BOE OKs phase out of three buildings

COVINGTON -- Within five years, some of the oldest school buildings in Newton County might not be used as such.

During the monthly work session of the Newton County Board of Education Tuesday night, the board members unanimously approved a resolution to allow the Georgia Department of Education to phase out Newton High School and Ficquett and Palmer Stone elementary schools.

"The phasing out of (the schools) is part of the updating of the district's facilities plan," said Dr. Dennis Carpenter, deputy superintendent for the Newton County School System. "The word 'phase out' is a state Department of Education term that describes the removal of school buildings from the state Department of Education inventory, given that replacing such facilities is more cost effective than bringing them up to current school building specifications."

He said the buildings will no longer qualify for state renovation funding, but NCSS can still use the buildings as it sees fit. He did not say what plans NCSS has developed for the three buildings.

"This component of the building program generates a greater need for classroom space in the district, thus increasing state earnings and financial participation in the district's building program," Carpenter said. "This component of the district's updated five-year facilities plan will also infuse an estimated additional $24 million in state participation into the district's building program; thus decreasing the local dollars needed to fund the program."

Bill Loudermilk, a facilities consultant with the state Department of Education, met with NCSS officials earlier this month to discuss updating their plan to get more state funding.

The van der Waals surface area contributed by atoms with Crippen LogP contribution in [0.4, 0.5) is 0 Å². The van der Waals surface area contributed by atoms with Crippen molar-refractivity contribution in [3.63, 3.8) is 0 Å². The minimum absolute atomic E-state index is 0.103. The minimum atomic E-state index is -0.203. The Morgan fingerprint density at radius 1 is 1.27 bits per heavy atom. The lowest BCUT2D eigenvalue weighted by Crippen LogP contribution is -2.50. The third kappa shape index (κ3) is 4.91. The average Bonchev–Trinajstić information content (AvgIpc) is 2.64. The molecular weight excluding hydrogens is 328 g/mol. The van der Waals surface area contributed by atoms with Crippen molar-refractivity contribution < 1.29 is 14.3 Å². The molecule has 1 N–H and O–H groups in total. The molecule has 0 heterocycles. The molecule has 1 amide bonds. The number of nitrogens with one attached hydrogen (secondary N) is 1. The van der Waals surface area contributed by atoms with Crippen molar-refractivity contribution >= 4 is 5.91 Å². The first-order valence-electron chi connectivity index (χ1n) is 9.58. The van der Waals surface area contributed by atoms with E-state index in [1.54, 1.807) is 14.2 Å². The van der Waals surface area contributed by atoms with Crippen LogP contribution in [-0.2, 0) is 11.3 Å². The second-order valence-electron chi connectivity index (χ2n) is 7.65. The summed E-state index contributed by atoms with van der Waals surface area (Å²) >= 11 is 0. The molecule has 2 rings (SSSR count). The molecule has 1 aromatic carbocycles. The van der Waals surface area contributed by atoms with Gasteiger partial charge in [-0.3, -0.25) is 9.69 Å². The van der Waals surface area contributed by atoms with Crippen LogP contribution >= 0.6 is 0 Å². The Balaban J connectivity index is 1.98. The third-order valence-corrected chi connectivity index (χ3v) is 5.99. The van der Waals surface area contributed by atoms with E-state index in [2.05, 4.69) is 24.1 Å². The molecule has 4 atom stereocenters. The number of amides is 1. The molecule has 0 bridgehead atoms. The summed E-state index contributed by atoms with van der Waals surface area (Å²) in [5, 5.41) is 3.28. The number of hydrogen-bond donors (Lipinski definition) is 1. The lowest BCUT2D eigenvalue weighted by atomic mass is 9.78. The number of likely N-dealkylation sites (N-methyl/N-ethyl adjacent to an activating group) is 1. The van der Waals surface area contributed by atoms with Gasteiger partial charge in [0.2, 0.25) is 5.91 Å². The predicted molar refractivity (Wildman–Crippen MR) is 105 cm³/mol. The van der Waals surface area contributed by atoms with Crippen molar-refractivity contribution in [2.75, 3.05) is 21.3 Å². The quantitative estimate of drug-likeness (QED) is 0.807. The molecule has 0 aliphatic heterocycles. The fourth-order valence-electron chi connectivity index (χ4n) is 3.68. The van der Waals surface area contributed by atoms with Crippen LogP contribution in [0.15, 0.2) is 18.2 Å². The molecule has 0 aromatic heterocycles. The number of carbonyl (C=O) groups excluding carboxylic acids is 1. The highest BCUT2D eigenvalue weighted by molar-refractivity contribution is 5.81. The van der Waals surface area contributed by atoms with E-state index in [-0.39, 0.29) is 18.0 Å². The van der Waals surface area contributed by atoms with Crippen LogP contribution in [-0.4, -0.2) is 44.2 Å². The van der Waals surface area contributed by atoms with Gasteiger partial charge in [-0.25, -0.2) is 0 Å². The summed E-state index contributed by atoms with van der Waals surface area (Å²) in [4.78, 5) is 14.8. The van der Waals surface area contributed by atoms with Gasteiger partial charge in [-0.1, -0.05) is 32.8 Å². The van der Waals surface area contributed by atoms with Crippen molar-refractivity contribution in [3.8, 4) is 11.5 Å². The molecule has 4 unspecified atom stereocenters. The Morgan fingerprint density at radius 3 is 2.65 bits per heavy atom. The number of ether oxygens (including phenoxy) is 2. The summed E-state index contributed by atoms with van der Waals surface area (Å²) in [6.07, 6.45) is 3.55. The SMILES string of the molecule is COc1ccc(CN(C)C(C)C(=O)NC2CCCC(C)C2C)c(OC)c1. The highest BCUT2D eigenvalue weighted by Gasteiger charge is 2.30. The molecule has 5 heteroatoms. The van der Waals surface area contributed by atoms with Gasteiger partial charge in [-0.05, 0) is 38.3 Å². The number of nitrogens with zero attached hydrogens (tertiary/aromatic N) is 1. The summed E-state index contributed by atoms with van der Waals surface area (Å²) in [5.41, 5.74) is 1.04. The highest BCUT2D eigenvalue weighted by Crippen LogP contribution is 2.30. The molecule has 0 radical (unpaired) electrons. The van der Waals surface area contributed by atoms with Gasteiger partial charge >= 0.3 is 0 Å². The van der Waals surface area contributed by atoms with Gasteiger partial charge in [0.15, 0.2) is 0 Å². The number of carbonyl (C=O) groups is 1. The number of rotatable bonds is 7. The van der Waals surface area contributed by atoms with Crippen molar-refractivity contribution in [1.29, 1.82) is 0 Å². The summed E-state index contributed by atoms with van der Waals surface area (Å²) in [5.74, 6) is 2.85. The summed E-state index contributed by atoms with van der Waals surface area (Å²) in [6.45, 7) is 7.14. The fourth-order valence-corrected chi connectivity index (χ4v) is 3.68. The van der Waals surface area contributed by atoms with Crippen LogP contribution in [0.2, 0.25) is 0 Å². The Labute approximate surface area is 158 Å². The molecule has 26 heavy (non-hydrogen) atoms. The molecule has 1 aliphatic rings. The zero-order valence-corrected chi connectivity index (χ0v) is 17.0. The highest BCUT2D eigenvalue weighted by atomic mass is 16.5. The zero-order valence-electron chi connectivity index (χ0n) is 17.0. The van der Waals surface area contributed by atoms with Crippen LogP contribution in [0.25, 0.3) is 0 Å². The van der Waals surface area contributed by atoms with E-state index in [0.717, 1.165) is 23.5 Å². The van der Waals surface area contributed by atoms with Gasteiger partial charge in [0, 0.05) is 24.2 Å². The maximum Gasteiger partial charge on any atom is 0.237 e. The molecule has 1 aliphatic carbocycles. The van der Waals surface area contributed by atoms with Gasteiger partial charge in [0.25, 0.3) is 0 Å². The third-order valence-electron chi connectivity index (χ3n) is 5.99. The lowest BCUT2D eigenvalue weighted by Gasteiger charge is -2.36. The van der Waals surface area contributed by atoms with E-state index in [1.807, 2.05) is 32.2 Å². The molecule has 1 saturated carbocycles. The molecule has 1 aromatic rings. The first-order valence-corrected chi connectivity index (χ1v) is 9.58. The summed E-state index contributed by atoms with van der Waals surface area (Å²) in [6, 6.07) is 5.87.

Carpenter said since NCSS approved the current five-year facilities plan, which ranged from July 1, 2006, to June 30, 2011, student enrollment growth has decreased, in addition to decreases in local and state tax collections and funding.

NCSS has gathered $49.8 million from SPLOST II collections and is decreasing collection estimates from SPLOST III to $49.86 million, as opposed to the $58.8 million it originally expected, Carpenter reported. And 19,419 students are enrolled in NCSS, 278 more than last school year but 89 less than last month, according to a current enrollment report.

According to the resolution, the three phased-out schools will be replaced with a new high school, a new elementary school and additions to existing elementary schools.

In November, NCSS closed on the purchase of more than 80 acres of land in the northwest corner of the county near the intersection of Airport Road and Ga. Highway 142 for more than $1 million. School system officials are planning to construct its 15th elementary school on that site and also have discussed putting a high school or athletic fields there, too.

School board Chair Cathy Dobbs said she doesn't want to disrupt the communities that these schools serve, but the new plan will allow for technology improvements and better facilities for students.

"We really want to do the most we can do with dollars allotted to students in our system ... to bring all of our schools up to a very high standards physically ... and technologically," she said. "We hope we'll have the support of the community when we make this very hard decision."